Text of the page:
Tea Craft: Where is Tea grown?

Most tea producing countries are found in a tropical belt around the equator, the finest teas are found at altitudes between 4000 and 6000 ft [‘high grown’], where mist and cloud protect the plants and allows a slower development and consequently, more flavour.

Whilst the majority of tea comes from countries like China, India, Sri Lanka, Vietnam, Kenya and Japan, there are some new surprising origins. Tea is now successfully grown in New Zealand and Scotland for example. Indeed, a tea bush can be grown very successfully in your home with a little TLC.

Find out more about how tea is grown.


Assam SF Tippy Golden Flowery Orange Pekoe Black Tea Pouch 100g

Net Weight: 100g

Notable for its beautiful leaf-style, this attractive and highest tippy leaf black tea from Assam, produces a satisfying cup with a superb malty character. Excellent for breakfast and mid-morning.

The East India Company - Lifestyle


Tea connoisseurs will know that SFTGFOP is the best grade of black tea possible.

For those not so familiar, it's 'official' black tea grade language used for black teas from India. It stands for: Special Finest Tippy Golden Flowery Orange Pekoe.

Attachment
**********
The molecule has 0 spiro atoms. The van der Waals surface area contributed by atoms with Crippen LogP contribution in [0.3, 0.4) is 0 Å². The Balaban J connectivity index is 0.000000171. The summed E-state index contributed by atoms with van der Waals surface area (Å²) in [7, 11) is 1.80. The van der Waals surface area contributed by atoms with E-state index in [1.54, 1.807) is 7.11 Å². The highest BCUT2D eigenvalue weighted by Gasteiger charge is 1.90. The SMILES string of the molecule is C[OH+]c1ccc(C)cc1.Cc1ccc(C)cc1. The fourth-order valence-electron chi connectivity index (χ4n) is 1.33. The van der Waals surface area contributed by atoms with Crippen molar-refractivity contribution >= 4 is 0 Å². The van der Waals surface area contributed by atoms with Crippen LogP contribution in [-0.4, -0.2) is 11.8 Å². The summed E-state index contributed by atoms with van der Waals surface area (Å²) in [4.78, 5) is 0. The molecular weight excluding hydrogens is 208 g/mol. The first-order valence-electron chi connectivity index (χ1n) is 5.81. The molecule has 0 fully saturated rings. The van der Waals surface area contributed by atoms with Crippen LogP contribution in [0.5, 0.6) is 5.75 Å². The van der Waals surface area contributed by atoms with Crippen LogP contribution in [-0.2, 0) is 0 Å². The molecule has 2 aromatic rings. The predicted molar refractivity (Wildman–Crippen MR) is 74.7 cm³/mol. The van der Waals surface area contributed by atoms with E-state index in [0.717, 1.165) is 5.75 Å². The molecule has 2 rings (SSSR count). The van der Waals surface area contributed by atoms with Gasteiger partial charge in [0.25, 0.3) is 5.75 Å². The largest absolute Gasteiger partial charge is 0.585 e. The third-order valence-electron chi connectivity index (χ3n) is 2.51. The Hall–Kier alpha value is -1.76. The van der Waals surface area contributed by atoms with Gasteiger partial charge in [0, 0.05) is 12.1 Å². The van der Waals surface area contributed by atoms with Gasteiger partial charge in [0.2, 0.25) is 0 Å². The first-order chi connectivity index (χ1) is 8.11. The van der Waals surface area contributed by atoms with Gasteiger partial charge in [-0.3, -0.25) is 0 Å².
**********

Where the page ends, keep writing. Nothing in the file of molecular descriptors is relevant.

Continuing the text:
Working backwards, Flowery Orange Pekoe [FOP] denotes two leaves a bud from the end of the plant - the finest, tenderest young leaves. Flowery is self-explantory, Orange refers to the Dutch House of Orange, and Pekoe is of Chinese origin referencing the silvery hairs on the buds.

Golden refers to the golden yellow leaf buds and when these are in abundance, it becomes Tippy.

Special Finest.... means the Special Finest. The best.
From the Mangalam Tea Estate of Assam, run by the Jay Shree family, an estate reknowned for the the very best, luxury teas.

The estate is quite unique in the way the garden is laid out, with the intensive bush plantation forming a dense garden.

Just like the rest of the Assam region, the estate benefits from a hot and humid monsoon climate and the fertile plains of the Brahmaputra River running through the region, fed by the Tibetan Himalayan water.

Our SFTGFOP is small batch indigeneous Assamica tea, picked in August from a reserved part of the tea estate.
Dry tea is light brown, wiry and curly and very tippy.

An almost burnt deep caramel aroma.

A stunning deep coppery colour.

The flavour has incredible depth - it's rich, sweet and malty of course, with a wonderful lingering mouthfeel.
Drink with breakfast for an indulgent touch, works very well with a Full English.

Later in the morning, an East India Company Butter Shortbread and Clotted Cream is a perfect partner.




Brewing Time



Black Tea


Store in a cool, dry place avoiding direct sunlight and strong odours.


Tiger of Mysore

The loss of the colonies in America led to national self-reflection and a new feeling of intolerance to what was now perceived as corrupt practices [the Tea Act of 1773 which caused the Boston Tea Party, itself a catalyst for American Independence].